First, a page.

Four days later I visited the VorOino at the Grande Bretagne Hotel in Athens. This event is organized by the Wine Producers Association of the Northern Greece Vineyards, and about 40 wineries showed their wines. The event was overcrowded and extremly busy. At Ktima Alpha, I had to stand in line to taste the wines. Luckily I was able to have chats with Angelos Iatridis, the winemaker of Ktima Alpha, Evangelos Gerovassiliou, the owner of Gerovassiliou Estate, and Thanassis Arvantidis, who together with his brother George owns the Arvantidi Vineyards.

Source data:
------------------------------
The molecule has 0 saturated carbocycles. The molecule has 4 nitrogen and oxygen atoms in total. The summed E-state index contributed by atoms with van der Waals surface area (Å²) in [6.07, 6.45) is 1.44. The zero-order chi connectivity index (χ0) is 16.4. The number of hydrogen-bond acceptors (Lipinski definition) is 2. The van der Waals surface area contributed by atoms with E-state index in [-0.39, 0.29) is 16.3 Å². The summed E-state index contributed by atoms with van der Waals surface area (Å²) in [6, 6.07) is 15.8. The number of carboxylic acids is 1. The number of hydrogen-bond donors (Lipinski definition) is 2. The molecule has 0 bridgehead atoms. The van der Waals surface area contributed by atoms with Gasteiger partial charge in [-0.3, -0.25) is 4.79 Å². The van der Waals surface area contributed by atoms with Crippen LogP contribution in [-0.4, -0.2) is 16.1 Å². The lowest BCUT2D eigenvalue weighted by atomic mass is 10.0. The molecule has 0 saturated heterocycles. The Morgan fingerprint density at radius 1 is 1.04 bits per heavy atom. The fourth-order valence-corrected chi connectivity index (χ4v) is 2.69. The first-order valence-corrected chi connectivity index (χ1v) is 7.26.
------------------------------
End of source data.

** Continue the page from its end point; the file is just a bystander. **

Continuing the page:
On 29.01. I left at 6 am, as I was invited by Christos Kokkalis who came to fame with his Trilogia (Cabernet Sauvignon) wine. He is located in Illia, close to Pyrgos, and I was excited to meet him. Mr. Kokkalis lived and worked as a pharmacist in Germany for 40 years. His dream was to produce a world class Cabernet wine in Greece. He began to buy land and plant vines. For a few years, he continued to work in Germany while producing wines in Greece. He finally sold his pharmacy and became a full-term winemaker. His story is amazing, as he did not have any wine background, he is completely self-taught. I arrived at about 9:30 am, at which time he had just woken up, having spent the fornight drinking lots of good wines with his friends. We talked about wines, tasted barrel samples of 2007 and 2008 Syrah and 2008 Trilogia in his garage, where he stores the barrels and winemaking equipment. The quality of his wines is of the very highest standard, even his basic Nova (Agoirgitiko/Cabernet Sauvignon) is extremly well structured. It was freezing, and his two dogs were jumping up and down on me, while I admired the barrel samples. It was almost comical, me shivering, holding the glass in my hand and trying not to tumble while the dogs jumped on me. He then took me to his friend at Ktima Stavropoulos, where organic wines are being made. I tried the white Linon (Assyrtico), and Ilis (Merlot), the former was fresh and charming, the latter dominated by wood, but soft and elegant nevertheless. The three of us had lunch at a taverna, Mr. Kokkalis then intoduced me to Dimitris Skafidas, the winemaker at Ktima Mercouri. The Mercouri Estate in my eye offers a great range of niche wines, even for Greece. They had in the past strong connections with Italy, and planted quite a few Italian grape varieties. One finds blends like Refosco/Mavrodaphne, Mourvedre/Avgoustiatis, Tourkopoula/Ribolla Gialla among others. This estate is a true wine lovers paradise, there are so many interesting wines to try, and all are exceptionally well made. I was able to discuss the eight wines I tried with the Mr. Skafidas, who kindly took the time to taste with me. By now it was already afternoon, but I had another treat waiting! Mr. Kokkalis called his good friend Thanassis Parparoussis, who is located near Patras and said I was coming to taste his wines. Mr. Parparoussis came with his car to the Patras exit I took to meet me and show me the way to his estate. We toured the winery, then went to his home where he had prepared a table with bread, fresh cheeses, water, and of course the wines. He had even decanted a wine for me after he received Mr. Kokkalis’ call. We tasted together six of his wines, the quality is simpy outstanding. Amongst others, we tried a white (Athiri/Assyrtico), the red Reserve (Agiorgitiko), the red Taos (Mavrodaphne), the sweet white Muscat Rio Patras and the sweet red Mavrodaphne. I was deeply moved by the experience. At 6 pm, I started my journey home and arrived at 10 pm, having clocked up 720 km.